New York MetsSan Francisco SealsExcitement comes in many forms, and nobody can deny some of the most exciting plays are defensive in nature: the outfield assist and the doubleplay being two in point. I can say I am surprised at the low frequency of double plays in this league so far. At 60 games the team double plays range from a low of 24 for Washington, to a high of 46 for the New York Mets. The ATL average is 39, which seems to me to be quite low considering all the excellent keystone combos in this league. Perhaps it is the exceptional baserunning skills the players in this league also display, or perhaps it is just a statistical anomoly that will work itself out over the course of the season. That other defensive gem, the long arm of the outfielder snatching victory out of defeat is indeed one of the most exciting plays in baseball. Joltin' Joe DiMaggio of the San Francisco Seals leads all outfielders with 9 assists -- which is as much or more than several teams have with all their outfielders combined. You would think opponents would have learned by now not to run on DiMaggio. The Seals lead the ATL with 26 outfield assists. Contrast that with Tokyo, the low team, with 5 assists, the league average of 12 assists, and Orix, the second place team, with 18. Eleven of those Seals assists, however, were made by outfielders since traded away. We will see if the Seals can remain on top in this category on the strength of Joe DiMaggio's arm. As well, we will see if they can remain in the lead of the Union League Pacific Division, and whether or not the Mets can make up ground from their second place vantage point in the Legends League East Division.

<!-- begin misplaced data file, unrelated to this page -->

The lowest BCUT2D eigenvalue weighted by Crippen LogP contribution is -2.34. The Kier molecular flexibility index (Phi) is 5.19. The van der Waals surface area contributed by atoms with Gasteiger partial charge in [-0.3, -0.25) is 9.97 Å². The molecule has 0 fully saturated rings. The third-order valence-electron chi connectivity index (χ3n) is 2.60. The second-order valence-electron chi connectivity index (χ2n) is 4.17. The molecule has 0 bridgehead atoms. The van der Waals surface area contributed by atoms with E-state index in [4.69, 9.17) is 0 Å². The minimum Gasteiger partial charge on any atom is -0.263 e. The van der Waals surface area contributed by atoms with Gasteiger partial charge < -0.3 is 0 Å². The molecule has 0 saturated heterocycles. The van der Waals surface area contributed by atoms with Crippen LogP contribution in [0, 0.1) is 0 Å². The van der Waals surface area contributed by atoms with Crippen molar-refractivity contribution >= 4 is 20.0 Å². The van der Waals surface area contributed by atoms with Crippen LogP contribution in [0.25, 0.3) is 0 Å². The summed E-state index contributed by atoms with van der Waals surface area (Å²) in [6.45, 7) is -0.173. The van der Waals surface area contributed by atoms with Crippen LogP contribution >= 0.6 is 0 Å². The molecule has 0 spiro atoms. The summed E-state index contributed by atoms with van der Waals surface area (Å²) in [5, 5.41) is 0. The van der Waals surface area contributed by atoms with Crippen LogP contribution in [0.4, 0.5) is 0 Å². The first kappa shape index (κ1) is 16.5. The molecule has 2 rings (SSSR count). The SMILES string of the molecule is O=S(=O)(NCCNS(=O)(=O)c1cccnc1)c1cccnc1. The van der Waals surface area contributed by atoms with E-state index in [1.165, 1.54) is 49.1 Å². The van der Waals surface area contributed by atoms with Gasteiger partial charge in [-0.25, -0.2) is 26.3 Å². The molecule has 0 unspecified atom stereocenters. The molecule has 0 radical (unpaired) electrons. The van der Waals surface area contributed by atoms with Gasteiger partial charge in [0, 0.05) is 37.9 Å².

That concludes the first part of this series, in the next I'll take a look at pitching, which is the indefinable central half of the main 90% of the game . . . or something like that.